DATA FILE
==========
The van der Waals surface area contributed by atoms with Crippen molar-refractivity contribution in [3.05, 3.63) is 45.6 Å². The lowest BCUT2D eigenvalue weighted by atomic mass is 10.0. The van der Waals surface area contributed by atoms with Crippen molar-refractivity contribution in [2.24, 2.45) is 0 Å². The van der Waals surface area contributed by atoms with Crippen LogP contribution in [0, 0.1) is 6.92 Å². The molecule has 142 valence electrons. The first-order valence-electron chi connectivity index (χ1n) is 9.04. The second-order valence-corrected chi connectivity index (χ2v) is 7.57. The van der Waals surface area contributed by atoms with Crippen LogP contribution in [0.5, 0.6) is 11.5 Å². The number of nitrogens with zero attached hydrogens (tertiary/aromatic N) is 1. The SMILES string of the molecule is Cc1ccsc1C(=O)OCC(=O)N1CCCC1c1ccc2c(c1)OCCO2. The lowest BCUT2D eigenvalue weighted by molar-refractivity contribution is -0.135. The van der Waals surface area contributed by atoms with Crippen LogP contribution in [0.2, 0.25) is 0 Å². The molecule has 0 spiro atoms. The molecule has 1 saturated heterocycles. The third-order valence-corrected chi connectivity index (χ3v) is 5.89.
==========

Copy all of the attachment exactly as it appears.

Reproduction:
The van der Waals surface area contributed by atoms with Crippen molar-refractivity contribution in [3.05, 3.63) is 45.6 Å². The lowest BCUT2D eigenvalue weighted by atomic mass is 10.0. The van der Waals surface area contributed by atoms with Crippen molar-refractivity contribution in [2.24, 2.45) is 0 Å². The van der Waals surface area contributed by atoms with Crippen LogP contribution in [0, 0.1) is 6.92 Å². The molecule has 142 valence electrons. The first-order valence-electron chi connectivity index (χ1n) is 9.04. The second-order valence-corrected chi connectivity index (χ2v) is 7.57. The van der Waals surface area contributed by atoms with Crippen LogP contribution in [0.5, 0.6) is 11.5 Å². The number of nitrogens with zero attached hydrogens (tertiary/aromatic N) is 1. The SMILES string of the molecule is Cc1ccsc1C(=O)OCC(=O)N1CCCC1c1ccc2c(c1)OCCO2. The lowest BCUT2D eigenvalue weighted by molar-refractivity contribution is -0.135. The van der Waals surface area contributed by atoms with Crippen LogP contribution in [0.2, 0.25) is 0 Å². The molecule has 0 spiro atoms. The molecule has 1 saturated heterocycles. The third-order valence-corrected chi connectivity index (χ3v) is 5.89.